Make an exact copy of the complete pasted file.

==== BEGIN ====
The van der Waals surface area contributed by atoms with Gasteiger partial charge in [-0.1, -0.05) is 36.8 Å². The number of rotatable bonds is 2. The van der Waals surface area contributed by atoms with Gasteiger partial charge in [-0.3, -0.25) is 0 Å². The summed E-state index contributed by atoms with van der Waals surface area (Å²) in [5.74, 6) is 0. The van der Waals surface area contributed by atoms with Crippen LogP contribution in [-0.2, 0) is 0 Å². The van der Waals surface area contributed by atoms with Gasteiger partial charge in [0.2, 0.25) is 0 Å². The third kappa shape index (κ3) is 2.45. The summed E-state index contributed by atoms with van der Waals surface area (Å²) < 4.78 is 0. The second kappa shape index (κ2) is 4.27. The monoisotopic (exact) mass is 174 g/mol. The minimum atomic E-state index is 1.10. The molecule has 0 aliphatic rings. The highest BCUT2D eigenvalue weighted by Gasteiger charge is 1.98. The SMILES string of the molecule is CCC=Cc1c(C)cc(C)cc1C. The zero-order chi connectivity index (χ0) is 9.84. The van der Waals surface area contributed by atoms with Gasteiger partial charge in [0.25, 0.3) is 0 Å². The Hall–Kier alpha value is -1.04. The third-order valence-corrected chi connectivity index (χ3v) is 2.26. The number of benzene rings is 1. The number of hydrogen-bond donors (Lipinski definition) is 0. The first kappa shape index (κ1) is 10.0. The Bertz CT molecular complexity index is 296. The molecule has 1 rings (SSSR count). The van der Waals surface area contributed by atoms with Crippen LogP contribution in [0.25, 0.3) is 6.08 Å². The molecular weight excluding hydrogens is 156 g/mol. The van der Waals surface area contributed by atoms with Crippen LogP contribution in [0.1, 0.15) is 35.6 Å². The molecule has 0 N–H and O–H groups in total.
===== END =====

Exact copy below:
The van der Waals surface area contributed by atoms with Gasteiger partial charge in [-0.1, -0.05) is 36.8 Å². The number of rotatable bonds is 2. The van der Waals surface area contributed by atoms with Gasteiger partial charge in [-0.3, -0.25) is 0 Å². The summed E-state index contributed by atoms with van der Waals surface area (Å²) in [5.74, 6) is 0. The van der Waals surface area contributed by atoms with Crippen LogP contribution in [-0.2, 0) is 0 Å². The van der Waals surface area contributed by atoms with Gasteiger partial charge in [0.2, 0.25) is 0 Å². The third kappa shape index (κ3) is 2.45. The summed E-state index contributed by atoms with van der Waals surface area (Å²) < 4.78 is 0. The second kappa shape index (κ2) is 4.27. The monoisotopic (exact) mass is 174 g/mol. The minimum atomic E-state index is 1.10. The molecule has 0 aliphatic rings. The highest BCUT2D eigenvalue weighted by Gasteiger charge is 1.98. The SMILES string of the molecule is CCC=Cc1c(C)cc(C)cc1C. The zero-order chi connectivity index (χ0) is 9.84. The van der Waals surface area contributed by atoms with Gasteiger partial charge in [0.25, 0.3) is 0 Å². The Hall–Kier alpha value is -1.04. The third-order valence-corrected chi connectivity index (χ3v) is 2.26. The number of benzene rings is 1. The number of hydrogen-bond donors (Lipinski definition) is 0. The first kappa shape index (κ1) is 10.0. The Bertz CT molecular complexity index is 296. The molecule has 1 rings (SSSR count). The van der Waals surface area contributed by atoms with Crippen LogP contribution in [0.25, 0.3) is 6.08 Å². The molecular weight excluding hydrogens is 156 g/mol. The van der Waals surface area contributed by atoms with Crippen LogP contribution in [0.1, 0.15) is 35.6 Å². The molecule has 0 N–H and O–H groups in total.